One of the great things about this book is that it's not in a rush to get anywhere, like most novels are. Yet at the same time it's intense and fast paced and never left me bored once. Each time you think something has happened, there's another twist and another turn. I almost don't want to review the book, simply because there's so much about it that you could let slip, and then I'd be like the person who told everyone Dumbledore dies at the end of HP6. Oops.
This isn't like most YA novels. It's a read for adults as well, and the plot is absolutely so wacked out it's unbelievable, but totally believable at the same time. There are twists and turns. Part history, part mystery, part modern fiction, part `I'm gonna trump Dan Brown on the religious thriller', part romance, part just freaking amazing. The religious aspect of the novel as well isn't huge, and it doesn't play a major part in the novel. It's the essence of it, sure, in the sense that the Lumen Dei is a concept that man can get closer to being God on earth. It's an age old legend that has carried down through the centuries since the 1600s, where men believed that the only way to be truly one with God was to hold His power - to pretty much be God on earth. Then there were the people who didn't want this to come about. All a tangled web that one girl's father managed to get caught up in and dragged his family into at the same time.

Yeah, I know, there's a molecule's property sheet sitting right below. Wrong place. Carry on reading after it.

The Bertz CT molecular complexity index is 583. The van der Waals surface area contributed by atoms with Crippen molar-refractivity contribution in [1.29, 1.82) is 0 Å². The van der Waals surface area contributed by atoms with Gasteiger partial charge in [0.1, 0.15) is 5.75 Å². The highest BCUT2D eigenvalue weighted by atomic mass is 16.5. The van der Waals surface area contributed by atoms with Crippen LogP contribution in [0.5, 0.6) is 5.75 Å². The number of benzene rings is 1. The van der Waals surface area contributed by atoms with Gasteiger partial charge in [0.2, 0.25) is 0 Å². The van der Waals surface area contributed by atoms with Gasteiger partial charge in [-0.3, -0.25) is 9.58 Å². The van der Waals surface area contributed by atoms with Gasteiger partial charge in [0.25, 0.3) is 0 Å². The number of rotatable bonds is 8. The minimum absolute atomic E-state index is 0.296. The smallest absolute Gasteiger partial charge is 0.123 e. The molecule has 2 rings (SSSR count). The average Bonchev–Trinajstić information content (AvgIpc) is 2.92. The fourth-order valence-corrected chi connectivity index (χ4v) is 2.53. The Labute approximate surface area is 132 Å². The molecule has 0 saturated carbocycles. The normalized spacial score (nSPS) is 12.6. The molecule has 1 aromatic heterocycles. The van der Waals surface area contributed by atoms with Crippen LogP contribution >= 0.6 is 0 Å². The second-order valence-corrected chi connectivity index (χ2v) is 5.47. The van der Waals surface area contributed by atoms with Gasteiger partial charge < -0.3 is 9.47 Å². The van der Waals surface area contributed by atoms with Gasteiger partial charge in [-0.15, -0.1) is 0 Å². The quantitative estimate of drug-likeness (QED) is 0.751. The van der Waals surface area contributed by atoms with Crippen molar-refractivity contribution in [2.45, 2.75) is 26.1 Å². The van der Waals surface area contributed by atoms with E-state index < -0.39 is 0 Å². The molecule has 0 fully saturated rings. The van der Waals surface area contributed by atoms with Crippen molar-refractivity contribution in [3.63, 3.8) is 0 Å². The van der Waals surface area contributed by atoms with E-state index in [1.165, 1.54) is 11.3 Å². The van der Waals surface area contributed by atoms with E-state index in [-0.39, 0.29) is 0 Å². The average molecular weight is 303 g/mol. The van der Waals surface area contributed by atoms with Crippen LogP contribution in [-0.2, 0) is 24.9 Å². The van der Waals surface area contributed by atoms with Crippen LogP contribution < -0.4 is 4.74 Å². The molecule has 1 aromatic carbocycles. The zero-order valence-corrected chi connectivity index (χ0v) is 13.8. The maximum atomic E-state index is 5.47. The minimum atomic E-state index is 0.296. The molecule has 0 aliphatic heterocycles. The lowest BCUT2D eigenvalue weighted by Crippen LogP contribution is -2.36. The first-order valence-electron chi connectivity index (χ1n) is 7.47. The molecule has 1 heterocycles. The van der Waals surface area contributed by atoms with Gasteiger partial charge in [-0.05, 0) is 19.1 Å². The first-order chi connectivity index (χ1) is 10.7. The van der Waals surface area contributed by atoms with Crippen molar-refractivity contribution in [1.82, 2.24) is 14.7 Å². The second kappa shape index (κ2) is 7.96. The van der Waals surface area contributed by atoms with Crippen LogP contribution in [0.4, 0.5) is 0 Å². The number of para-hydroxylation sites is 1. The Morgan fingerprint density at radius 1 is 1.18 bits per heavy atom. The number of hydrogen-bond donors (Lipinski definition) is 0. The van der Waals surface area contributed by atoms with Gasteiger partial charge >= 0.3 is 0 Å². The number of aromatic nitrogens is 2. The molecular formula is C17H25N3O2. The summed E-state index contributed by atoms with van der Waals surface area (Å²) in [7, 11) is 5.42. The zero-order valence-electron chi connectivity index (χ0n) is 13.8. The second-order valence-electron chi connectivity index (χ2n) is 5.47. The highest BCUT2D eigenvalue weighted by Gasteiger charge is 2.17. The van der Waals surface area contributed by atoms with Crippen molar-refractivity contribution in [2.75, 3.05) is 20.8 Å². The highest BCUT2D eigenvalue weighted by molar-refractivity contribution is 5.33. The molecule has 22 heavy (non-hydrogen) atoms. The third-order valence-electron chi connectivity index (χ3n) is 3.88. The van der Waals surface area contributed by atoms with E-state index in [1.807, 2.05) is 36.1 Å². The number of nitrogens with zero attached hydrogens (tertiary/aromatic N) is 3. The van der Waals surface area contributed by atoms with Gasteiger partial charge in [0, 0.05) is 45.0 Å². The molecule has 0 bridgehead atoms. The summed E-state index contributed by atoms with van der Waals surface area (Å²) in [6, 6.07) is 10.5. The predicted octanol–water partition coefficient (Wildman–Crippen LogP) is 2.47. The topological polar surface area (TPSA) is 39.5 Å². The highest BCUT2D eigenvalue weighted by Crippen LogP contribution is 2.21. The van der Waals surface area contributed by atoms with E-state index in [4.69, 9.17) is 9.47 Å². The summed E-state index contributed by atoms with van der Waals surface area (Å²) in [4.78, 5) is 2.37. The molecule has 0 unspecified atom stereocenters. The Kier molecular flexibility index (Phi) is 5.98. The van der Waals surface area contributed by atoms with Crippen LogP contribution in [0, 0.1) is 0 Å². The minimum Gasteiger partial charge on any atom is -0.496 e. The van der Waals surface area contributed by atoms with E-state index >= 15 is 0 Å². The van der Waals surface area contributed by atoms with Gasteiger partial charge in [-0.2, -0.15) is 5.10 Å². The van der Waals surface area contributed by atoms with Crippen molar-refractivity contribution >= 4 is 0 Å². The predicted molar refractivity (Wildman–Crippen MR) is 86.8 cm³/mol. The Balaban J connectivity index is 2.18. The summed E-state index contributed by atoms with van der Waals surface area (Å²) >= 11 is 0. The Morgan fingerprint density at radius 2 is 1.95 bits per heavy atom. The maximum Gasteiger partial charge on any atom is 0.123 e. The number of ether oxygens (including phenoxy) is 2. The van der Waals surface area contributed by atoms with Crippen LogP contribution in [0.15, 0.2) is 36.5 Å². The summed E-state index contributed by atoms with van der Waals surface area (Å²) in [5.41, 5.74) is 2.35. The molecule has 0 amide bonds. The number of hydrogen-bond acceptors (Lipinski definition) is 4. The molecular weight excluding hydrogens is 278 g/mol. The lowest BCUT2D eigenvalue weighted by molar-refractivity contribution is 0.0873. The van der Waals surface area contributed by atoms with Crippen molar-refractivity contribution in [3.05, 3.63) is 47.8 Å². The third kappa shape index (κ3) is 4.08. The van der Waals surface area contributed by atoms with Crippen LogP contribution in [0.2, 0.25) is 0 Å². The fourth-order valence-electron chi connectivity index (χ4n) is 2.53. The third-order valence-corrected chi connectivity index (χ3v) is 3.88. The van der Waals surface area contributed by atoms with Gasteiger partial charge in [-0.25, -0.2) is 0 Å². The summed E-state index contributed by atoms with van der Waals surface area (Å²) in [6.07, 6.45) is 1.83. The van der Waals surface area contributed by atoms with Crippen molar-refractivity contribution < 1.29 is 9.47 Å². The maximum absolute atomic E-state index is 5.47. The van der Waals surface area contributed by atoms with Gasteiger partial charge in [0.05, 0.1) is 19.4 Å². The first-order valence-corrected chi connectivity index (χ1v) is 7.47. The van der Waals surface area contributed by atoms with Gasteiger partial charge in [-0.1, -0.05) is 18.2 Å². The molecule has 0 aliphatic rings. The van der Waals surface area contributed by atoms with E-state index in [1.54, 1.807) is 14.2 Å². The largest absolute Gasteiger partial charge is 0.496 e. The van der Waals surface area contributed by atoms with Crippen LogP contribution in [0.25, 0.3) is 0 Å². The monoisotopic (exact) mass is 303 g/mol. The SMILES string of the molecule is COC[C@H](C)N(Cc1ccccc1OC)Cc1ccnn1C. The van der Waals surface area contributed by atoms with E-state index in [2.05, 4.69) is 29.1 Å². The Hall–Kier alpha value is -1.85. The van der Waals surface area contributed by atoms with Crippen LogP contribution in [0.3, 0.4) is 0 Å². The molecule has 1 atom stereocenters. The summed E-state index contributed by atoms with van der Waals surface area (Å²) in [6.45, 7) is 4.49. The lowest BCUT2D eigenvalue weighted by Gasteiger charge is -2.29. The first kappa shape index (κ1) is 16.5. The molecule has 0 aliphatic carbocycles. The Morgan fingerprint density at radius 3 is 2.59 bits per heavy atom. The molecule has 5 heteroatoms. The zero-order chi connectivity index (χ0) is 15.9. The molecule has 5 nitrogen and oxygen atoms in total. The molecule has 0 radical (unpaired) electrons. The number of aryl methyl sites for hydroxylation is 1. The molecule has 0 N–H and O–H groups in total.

At first I felt a little confused with the characters. Nora is a wonderful and strong character that I could easily relate to. She's taken the death of her brother hard, especially because it means that the relationship she has with her parents has become estranged. The one thing she's good at is Latin, and she throws herself into it, not just as something to prove her worth to her father, but to keep herself busy. And she likes it. Nora questions things, she doesn't automatically make rash decisions and she doesn't become engrossed with Max straight away, and it's not the gushy type of love as well that you see in most books. I really liked Nora, she's someone I would be friends with myself. The way she found herself connecting to Elizabeth Weston was a really good way for the reader to be able to understand why Elizabeth was writing the letters to her brother. All Elizabeth's emotions and thoughts tended to mirror Nora's.